Tell me again why it's so damned important that she workout so she can mount a horse from the ground? She's doing the best she can and making smart choices about how to best extend her riding - and walking!- life. Blowing out her knee or wrenching her back to feed someone's nonsensical notions of perfection by 'proving' she can mount from the ground?? Not on the list.


    1 members found this post helpful.

  4. #44
    Join Date
    Jan. 26, 2006
    Location
    Fort Worth, Texas
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    4,702

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    Quote Originally Posted by katarine View Post
    Which organization?
    ACTHA?
    NATRC?
    123PDQ?
    NATRC

    You are or were allowed to use natural objects such as trees/rocks to remount if they were near.

    However the point of NARTC is to teach how to go into areas of little of no support than both you and horse come out alive.... It isn't a race but each leg is timed with a minimum and maximum allowable time

    NATRC worked well for our family as we were using horses that were accustom to showing in breed shows and eventing



  5. #45
    Join Date
    Feb. 28, 2006
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    The rocky part of KY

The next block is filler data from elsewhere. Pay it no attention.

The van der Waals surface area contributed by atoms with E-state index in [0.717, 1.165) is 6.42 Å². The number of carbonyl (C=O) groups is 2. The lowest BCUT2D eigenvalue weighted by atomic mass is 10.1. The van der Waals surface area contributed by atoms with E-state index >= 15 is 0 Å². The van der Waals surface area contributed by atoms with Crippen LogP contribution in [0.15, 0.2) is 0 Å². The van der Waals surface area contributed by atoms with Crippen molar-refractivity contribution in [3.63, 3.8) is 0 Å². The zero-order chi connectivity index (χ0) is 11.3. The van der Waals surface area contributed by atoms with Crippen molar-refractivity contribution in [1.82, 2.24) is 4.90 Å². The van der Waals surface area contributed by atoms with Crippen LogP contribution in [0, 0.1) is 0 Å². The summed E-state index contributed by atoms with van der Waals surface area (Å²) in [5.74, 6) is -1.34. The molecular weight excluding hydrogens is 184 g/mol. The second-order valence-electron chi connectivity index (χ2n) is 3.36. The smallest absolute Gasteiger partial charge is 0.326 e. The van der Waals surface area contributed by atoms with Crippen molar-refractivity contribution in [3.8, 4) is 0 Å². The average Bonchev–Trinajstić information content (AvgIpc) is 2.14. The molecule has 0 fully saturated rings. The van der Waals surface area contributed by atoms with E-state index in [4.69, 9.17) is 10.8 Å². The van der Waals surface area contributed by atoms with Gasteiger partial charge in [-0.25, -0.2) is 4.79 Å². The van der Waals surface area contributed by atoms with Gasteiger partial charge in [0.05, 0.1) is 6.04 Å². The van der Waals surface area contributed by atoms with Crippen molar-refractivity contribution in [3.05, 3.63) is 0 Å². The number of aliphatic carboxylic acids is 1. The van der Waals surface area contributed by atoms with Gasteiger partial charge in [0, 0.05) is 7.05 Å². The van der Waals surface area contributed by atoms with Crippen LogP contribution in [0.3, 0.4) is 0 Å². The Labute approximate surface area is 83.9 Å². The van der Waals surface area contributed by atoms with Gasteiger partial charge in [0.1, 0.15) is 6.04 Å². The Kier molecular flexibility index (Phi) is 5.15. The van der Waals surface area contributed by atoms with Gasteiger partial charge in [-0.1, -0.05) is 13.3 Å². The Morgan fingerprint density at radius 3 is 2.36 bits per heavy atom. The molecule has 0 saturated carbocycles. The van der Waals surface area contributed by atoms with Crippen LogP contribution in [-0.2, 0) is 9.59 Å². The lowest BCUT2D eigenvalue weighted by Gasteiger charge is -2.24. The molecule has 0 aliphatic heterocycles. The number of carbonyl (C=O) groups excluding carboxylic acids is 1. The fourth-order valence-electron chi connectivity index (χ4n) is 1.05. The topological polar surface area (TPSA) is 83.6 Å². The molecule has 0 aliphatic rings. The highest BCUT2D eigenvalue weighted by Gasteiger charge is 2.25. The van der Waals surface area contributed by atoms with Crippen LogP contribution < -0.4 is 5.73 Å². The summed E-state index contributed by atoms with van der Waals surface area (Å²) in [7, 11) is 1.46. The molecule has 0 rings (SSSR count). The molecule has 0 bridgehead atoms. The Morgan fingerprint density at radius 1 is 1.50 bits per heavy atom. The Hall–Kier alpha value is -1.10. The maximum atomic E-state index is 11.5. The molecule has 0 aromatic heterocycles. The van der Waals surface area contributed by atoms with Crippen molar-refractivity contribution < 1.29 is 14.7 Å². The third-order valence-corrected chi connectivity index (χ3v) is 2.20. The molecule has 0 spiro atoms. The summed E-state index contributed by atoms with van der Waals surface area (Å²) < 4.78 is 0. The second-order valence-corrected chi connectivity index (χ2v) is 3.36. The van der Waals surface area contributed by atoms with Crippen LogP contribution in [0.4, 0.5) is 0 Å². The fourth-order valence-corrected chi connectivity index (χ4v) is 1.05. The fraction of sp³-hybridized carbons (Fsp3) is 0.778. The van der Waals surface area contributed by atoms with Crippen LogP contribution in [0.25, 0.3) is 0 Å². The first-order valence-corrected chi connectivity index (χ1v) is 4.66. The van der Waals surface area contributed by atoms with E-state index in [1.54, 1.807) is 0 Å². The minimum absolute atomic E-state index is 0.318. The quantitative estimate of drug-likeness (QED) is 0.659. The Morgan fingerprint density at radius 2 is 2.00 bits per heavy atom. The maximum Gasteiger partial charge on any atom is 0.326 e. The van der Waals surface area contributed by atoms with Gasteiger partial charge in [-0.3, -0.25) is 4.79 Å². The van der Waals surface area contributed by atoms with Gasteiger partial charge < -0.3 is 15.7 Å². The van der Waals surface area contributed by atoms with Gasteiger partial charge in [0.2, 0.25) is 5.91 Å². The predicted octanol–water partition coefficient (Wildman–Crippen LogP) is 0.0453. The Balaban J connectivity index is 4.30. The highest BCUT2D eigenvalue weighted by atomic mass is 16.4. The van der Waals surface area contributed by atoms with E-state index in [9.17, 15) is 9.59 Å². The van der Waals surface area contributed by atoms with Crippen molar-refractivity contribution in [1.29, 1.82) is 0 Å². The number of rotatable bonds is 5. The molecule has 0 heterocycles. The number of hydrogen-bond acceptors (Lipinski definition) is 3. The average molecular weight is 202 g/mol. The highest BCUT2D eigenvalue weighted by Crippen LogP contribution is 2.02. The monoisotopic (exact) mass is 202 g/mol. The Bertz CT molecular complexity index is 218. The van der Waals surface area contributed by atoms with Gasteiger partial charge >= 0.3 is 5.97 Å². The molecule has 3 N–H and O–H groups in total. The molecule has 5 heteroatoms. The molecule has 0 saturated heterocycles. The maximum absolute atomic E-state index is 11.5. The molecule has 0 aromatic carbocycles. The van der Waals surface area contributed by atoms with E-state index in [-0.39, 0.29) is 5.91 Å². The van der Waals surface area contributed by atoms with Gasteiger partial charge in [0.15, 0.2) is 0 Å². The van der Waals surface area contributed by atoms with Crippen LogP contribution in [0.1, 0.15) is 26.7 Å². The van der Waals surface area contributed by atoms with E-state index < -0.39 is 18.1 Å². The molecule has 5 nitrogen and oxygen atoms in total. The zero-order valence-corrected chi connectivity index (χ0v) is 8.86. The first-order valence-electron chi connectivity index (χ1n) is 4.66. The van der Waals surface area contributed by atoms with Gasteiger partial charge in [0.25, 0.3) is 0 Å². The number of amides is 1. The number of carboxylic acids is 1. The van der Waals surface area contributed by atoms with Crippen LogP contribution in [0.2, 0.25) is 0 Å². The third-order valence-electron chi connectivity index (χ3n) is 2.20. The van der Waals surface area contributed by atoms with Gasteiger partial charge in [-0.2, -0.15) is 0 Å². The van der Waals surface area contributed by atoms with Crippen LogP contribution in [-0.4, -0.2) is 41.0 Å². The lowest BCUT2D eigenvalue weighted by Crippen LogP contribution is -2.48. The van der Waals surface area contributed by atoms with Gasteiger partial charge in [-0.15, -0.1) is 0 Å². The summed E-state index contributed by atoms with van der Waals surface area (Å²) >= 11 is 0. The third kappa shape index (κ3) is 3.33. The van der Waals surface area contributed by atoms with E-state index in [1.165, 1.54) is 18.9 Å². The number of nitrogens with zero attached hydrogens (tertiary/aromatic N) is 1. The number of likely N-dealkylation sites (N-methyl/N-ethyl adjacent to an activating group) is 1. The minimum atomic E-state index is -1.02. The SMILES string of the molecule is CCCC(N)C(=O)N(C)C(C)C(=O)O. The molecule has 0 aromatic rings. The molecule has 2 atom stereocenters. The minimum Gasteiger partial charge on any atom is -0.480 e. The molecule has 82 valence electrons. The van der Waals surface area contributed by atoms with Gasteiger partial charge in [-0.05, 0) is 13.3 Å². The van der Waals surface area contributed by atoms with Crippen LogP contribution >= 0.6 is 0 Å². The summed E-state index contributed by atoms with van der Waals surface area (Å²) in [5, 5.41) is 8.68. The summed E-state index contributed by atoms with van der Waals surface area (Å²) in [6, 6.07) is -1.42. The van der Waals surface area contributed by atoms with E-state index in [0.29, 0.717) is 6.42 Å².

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    Oooh, I see a market for this two piece unit!
    Quote Originally Posted by Guilherme View Post
    I suspect the same place you'd "go" if you were hiking a trail!!!

    I can still get up from the ground, but it's unpleasant for me and the horse. So I use a mounting block in the barn and this http://www.amazon.com/Easy-Mount-Hor.../dp/B0012DQEP4 Mine is a prior brand called a "GiddyUp." I made a "bucket" to carry it on the saddle. Here are some photos:

    http://s784.photobucket.com/user/Smi...tml?sort=3&o=9

    http://s784.photobucket.com/user/Smi...tml?sort=3&o=6

    I ride a Stubben Scout saddle and it attaches nicely to the right pommel.

    You do have to have a horse that stands quietly for mounting, however, as you don't have a lot of "wiggle room." I changed the nylon thong for a leather one, as leather will break in the event of a "problem."